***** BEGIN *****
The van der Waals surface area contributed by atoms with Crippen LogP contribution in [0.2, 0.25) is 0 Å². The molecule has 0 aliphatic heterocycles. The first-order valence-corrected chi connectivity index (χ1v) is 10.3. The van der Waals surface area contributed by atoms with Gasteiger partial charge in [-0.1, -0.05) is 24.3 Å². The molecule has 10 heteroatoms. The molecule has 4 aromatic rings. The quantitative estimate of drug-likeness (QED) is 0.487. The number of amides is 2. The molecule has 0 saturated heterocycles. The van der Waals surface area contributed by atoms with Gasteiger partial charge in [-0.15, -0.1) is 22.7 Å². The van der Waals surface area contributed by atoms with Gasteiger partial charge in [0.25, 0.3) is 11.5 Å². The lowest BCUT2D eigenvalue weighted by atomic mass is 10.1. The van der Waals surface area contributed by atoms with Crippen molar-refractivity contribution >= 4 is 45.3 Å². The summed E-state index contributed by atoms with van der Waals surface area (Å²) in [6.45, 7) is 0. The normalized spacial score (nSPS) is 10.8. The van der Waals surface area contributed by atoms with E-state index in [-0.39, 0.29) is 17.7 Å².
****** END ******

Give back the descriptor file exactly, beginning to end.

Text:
The van der Waals surface area contributed by atoms with Crippen LogP contribution in [0.2, 0.25) is 0 Å². The molecule has 0 aliphatic heterocycles. The first-order valence-corrected chi connectivity index (χ1v) is 10.3. The van der Waals surface area contributed by atoms with Gasteiger partial charge in [-0.1, -0.05) is 24.3 Å². The molecule has 10 heteroatoms. The molecule has 4 aromatic rings. The quantitative estimate of drug-likeness (QED) is 0.487. The number of amides is 2. The molecule has 0 saturated heterocycles. The van der Waals surface area contributed by atoms with Gasteiger partial charge in [-0.15, -0.1) is 22.7 Å². The van der Waals surface area contributed by atoms with Gasteiger partial charge in [0.25, 0.3) is 11.5 Å². The lowest BCUT2D eigenvalue weighted by atomic mass is 10.1. The van der Waals surface area contributed by atoms with Crippen molar-refractivity contribution >= 4 is 45.3 Å². The summed E-state index contributed by atoms with van der Waals surface area (Å²) in [6.45, 7) is 0. The normalized spacial score (nSPS) is 10.8. The van der Waals surface area contributed by atoms with E-state index in [-0.39, 0.29) is 17.7 Å².